One of the defining principles of democratic society is the idea that “majority rules.” Despite the fundamental nature of this principle, it has been challenged by some of the greatest thinkers in history. Henry David Thoreau, Emmeline Pankhurst and Karl Marx are among these great thinkers who have commented on the role of the majority in different political and social situations. In works such as, “Civil Disobedience,” “Why We Are Militant,” and the “Communist Manifesto,” they point out some of the inherent flaws with the “majority rules” maxim.
In 1849, transcendentalist philosopher and writer, Henry David Thoreau, wrote a treatise originally entitled “Resistance to Civil Government.” This piece is however, now more commonly known as “Civil Disobedience.” Thoreau was staunchly opposed to the two major issues that were prominent in his lifetime: slavery and the Mexican-American War. These issues shaped his political views and led him to write “Civil Disobedience” (SparkNotes Editors).
As an abolitionist, Thoreau was clearly aware of the unfair treatment of African Americans (SparkNotes Editors). African Americans, as now, were a part of the majority that is expected to follow the laws of the country. At this time, African Americans were not being represented, and therefore, the majority was not truly being represented.
However, Thoreau’s stance on majority is two-fold. The second part of Thoreau’s issue with the democratic principle of “majority rules” is more fundamental. He questions the morality of the “majority rules” setup:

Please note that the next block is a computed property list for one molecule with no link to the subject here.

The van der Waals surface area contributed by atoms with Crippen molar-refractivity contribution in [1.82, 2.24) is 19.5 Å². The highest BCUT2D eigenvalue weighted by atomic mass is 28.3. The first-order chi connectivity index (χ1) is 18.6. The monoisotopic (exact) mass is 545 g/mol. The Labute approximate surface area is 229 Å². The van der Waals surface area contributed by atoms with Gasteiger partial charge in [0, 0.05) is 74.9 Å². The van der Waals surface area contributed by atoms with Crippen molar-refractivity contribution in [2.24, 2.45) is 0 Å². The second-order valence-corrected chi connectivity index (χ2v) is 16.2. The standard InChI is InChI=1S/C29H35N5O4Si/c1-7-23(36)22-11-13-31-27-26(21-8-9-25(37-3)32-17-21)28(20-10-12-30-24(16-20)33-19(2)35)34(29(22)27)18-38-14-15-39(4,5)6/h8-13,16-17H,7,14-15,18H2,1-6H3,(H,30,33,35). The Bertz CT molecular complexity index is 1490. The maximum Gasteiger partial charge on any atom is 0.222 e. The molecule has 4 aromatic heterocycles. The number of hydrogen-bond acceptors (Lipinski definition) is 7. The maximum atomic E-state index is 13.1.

But a government in which the majority rule in all cases cannot be based on justice, even as far as men understand it. Can there not be a government in which majorities do not virtually decide right and wrong, but conscience? (Thoreau 2)
Thoreau is concerned that decisions of the majority may not always be just, but rather beneficial to the majority. He feels that it should not be the job of the majority to determine what is right and what is wrong, but the job of the conscience to make such decisions, because “there is little virtue in the action of the masses of men” (Thoreau 4).
He goes on to describe the process of change through the bureaucracy of the governement:
Men generally under such a government as this, think that they ought to wait until they have persuaded the majority to alter them. They think that if they should resist, the remedy would be worse than the evil. But it is the fault of the government itself that the remedy is worse than the evil…Why does it not cherish its wise minority...Why does it not encourage its citizens to be on the alert to point out its faults… (Thoreau 5)
Thoreau argues that under the democratic government, if a small faction recognizes something as evil, they believe they must wait for the majority to believe the same. However he wonders why the government can’t appreciate the wisdom of the few who might have a better grasp of the big picture....